The Troad is a fine field for conjecture and snipe-shooting, and a good scholar may exercise their feet and faculties to great advantage upon the spot
But are you geek enough for the Museum of Soviet Calculators??
You *so* win.
Nice. I like the Burroughs C3300 - nixie tubes! Connection to a wild man!
You are a serious geek John-- and I'm getting those "separated at birth" vibes again....
PluviFirst Cold War/Atomic Energy kitsch and now 10-key calculator lust. The breadth of your preoccupations continues to astonish!If you will give me your snail mail address, I can send you a copy of a Peacekeeper (MX) ICBM program orientation manual that I got when I worked on the program in 1985 - for your Cold War collection. Looking at it now, it's astonishing the detailed data in there that wasn't classified
When I took college chemistry in the dark ages, slide rules were no longer acceptable due to recent advances in technology. Hand calculators were so expensive that only the rich could afford them. The professor took pity on us poor geeks and left just such a machine outside his office door for homework calculations. It would be plugged in his office with the cord under his door. For security he would tie a knot in the cord on the inside so such a precious item could not be stolen. The cool thing was how the numbers would seem to move in and out in each tube as they changed.Thanks for the memory.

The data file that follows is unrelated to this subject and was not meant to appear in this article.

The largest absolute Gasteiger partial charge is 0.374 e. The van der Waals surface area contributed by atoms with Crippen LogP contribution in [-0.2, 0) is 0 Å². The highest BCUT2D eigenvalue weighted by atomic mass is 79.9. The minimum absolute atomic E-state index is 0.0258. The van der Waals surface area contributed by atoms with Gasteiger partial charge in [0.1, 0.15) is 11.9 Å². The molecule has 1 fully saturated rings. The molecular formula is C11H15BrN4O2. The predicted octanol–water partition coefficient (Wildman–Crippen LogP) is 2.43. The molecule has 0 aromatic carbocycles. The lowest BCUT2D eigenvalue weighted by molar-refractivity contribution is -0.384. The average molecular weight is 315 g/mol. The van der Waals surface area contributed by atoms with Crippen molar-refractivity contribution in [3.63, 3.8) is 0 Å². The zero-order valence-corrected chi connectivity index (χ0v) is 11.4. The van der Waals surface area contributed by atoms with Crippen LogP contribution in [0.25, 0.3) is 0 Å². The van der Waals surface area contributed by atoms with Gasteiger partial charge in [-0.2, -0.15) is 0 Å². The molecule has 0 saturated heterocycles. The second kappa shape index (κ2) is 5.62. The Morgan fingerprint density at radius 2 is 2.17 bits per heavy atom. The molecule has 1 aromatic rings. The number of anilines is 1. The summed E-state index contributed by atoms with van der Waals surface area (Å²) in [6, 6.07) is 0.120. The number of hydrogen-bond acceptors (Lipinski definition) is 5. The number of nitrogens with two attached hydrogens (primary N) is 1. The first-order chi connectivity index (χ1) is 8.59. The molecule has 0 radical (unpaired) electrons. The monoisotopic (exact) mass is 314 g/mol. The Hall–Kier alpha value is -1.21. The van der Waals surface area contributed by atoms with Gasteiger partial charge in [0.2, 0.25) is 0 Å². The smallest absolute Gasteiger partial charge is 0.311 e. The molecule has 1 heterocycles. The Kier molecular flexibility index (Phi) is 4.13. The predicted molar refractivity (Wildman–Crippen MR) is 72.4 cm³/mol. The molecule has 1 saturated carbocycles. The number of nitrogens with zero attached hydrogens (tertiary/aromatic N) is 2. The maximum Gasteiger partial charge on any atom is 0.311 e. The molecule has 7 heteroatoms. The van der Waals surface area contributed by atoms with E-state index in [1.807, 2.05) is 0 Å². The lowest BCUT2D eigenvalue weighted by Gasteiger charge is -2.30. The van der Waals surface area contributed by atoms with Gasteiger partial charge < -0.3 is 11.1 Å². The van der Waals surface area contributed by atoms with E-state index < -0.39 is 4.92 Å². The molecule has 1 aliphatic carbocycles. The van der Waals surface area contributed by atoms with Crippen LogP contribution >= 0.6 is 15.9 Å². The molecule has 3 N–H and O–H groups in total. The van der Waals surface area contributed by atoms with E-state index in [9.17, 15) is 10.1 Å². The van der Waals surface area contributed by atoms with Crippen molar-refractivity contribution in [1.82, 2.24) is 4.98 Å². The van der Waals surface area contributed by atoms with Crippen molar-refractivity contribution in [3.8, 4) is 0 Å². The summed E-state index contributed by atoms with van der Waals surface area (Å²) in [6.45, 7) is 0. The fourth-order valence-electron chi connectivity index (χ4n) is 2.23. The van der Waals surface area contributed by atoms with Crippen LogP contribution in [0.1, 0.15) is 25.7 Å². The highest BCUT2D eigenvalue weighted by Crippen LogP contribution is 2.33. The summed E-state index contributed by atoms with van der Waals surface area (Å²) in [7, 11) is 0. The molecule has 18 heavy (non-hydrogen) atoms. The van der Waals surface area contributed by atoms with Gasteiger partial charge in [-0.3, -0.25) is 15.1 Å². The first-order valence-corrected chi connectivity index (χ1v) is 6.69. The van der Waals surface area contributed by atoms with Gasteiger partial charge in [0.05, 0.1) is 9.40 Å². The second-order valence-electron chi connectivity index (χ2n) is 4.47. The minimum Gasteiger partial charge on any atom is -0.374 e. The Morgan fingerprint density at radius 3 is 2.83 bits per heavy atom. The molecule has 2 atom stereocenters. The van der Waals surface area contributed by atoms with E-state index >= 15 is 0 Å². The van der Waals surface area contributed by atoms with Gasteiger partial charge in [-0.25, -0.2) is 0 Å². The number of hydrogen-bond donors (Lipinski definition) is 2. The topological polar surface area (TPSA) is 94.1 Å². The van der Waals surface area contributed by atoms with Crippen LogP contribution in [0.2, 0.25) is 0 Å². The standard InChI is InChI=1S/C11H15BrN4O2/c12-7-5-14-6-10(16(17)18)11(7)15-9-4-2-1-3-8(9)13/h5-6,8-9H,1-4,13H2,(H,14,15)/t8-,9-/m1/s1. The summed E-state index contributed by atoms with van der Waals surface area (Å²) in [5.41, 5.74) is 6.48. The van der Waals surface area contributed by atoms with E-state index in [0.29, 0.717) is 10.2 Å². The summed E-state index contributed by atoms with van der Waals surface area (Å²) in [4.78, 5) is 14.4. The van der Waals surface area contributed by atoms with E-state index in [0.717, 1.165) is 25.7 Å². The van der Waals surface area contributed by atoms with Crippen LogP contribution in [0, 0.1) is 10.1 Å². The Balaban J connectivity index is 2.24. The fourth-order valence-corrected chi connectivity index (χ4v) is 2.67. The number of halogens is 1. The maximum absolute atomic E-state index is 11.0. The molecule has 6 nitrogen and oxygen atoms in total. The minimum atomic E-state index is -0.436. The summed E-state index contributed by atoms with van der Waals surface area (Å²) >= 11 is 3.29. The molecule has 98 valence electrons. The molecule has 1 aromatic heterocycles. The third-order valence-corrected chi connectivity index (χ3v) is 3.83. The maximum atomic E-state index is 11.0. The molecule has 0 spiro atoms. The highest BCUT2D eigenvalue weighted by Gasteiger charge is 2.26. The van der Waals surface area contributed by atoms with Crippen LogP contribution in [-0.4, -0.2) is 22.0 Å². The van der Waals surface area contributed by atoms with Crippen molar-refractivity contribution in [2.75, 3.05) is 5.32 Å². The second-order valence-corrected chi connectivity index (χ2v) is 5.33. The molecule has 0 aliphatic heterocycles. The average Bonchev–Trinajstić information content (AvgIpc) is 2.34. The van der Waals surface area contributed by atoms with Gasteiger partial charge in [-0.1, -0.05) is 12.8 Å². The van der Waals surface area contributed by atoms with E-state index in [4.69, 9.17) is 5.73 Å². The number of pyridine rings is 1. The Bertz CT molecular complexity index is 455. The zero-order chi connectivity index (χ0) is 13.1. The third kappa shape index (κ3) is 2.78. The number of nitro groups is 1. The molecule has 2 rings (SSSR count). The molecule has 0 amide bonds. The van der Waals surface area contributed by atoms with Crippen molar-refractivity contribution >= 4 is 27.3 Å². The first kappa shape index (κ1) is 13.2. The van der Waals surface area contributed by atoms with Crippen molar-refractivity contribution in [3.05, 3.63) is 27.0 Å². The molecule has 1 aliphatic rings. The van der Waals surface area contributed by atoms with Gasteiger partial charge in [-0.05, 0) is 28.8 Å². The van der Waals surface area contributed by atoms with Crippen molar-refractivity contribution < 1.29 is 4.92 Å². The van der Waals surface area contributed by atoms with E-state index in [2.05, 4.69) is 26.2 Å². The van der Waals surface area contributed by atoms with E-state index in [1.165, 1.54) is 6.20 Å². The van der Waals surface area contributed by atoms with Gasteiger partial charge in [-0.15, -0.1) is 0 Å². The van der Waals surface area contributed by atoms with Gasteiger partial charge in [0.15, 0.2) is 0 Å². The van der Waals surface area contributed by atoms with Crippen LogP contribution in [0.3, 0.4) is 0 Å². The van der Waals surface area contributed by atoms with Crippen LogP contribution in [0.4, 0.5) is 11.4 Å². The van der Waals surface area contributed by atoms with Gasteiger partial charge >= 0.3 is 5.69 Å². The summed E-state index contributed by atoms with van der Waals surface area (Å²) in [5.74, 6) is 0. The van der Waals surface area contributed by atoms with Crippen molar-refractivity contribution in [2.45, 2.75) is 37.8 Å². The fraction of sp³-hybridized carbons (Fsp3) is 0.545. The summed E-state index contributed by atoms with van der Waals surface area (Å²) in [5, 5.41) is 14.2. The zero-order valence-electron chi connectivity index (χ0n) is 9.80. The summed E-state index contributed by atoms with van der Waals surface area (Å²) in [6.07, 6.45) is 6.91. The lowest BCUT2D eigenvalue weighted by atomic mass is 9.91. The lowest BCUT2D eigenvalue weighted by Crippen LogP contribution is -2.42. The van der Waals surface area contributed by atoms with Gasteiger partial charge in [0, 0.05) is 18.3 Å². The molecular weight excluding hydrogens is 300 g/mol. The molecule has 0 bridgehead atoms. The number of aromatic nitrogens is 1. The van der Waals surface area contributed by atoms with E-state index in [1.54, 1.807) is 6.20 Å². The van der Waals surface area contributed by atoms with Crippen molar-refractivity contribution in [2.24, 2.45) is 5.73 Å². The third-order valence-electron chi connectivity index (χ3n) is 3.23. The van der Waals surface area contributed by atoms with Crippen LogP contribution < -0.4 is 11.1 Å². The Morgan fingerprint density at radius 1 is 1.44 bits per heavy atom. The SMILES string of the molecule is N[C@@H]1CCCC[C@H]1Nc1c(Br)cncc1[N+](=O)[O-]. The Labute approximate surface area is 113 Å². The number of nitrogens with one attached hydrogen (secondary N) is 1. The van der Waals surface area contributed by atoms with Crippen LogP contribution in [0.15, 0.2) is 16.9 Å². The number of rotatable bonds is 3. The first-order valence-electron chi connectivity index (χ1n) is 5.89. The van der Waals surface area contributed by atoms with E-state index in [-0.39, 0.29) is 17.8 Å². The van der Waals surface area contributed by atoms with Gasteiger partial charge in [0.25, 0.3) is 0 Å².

These comments have made me so happy! Reid, I'll be in touch; would *love* to have a copy of that stuff. Expect more science-related geekitude in the near future...hehe.
Guilty as charged.
Your copy is already made - just send an address!
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